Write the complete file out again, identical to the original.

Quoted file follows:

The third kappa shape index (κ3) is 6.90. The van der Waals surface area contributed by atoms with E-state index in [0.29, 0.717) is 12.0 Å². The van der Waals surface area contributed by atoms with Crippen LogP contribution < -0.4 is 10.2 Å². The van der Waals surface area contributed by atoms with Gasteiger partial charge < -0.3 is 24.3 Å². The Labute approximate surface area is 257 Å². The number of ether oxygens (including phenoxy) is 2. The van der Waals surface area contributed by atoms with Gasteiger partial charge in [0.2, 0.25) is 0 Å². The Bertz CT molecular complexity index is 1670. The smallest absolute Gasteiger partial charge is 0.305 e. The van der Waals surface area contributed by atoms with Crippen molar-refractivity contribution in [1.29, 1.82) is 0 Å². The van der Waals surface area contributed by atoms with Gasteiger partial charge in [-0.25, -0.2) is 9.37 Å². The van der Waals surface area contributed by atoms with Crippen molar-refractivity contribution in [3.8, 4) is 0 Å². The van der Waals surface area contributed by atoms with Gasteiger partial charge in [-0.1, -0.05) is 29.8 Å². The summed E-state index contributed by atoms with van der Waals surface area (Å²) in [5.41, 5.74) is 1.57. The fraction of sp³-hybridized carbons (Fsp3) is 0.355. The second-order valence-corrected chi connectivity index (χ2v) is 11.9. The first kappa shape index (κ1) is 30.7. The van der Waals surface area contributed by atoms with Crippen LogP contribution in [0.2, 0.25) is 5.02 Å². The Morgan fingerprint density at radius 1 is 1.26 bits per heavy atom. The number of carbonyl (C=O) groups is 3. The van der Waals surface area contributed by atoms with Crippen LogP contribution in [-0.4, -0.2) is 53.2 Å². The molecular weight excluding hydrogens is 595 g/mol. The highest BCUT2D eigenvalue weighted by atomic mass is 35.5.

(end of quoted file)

The third kappa shape index (κ3) is 6.90. The van der Waals surface area contributed by atoms with E-state index in [0.29, 0.717) is 12.0 Å². The van der Waals surface area contributed by atoms with Crippen LogP contribution < -0.4 is 10.2 Å². The van der Waals surface area contributed by atoms with Gasteiger partial charge < -0.3 is 24.3 Å². The Labute approximate surface area is 257 Å². The number of ether oxygens (including phenoxy) is 2. The van der Waals surface area contributed by atoms with Gasteiger partial charge in [0.2, 0.25) is 0 Å². The Bertz CT molecular complexity index is 1670. The smallest absolute Gasteiger partial charge is 0.305 e. The van der Waals surface area contributed by atoms with Crippen molar-refractivity contribution in [1.29, 1.82) is 0 Å². The van der Waals surface area contributed by atoms with Gasteiger partial charge in [-0.25, -0.2) is 9.37 Å². The van der Waals surface area contributed by atoms with Crippen molar-refractivity contribution in [3.8, 4) is 0 Å². The van der Waals surface area contributed by atoms with Gasteiger partial charge in [-0.1, -0.05) is 29.8 Å². The summed E-state index contributed by atoms with van der Waals surface area (Å²) in [5.41, 5.74) is 1.57. The fraction of sp³-hybridized carbons (Fsp3) is 0.355. The second-order valence-corrected chi connectivity index (χ2v) is 11.9. The first kappa shape index (κ1) is 30.7. The van der Waals surface area contributed by atoms with Crippen LogP contribution in [0.2, 0.25) is 5.02 Å². The Morgan fingerprint density at radius 1 is 1.26 bits per heavy atom. The number of carbonyl (C=O) groups is 3. The van der Waals surface area contributed by atoms with Crippen LogP contribution in [-0.4, -0.2) is 53.2 Å². The molecular weight excluding hydrogens is 595 g/mol. The highest BCUT2D eigenvalue weighted by atomic mass is 35.5.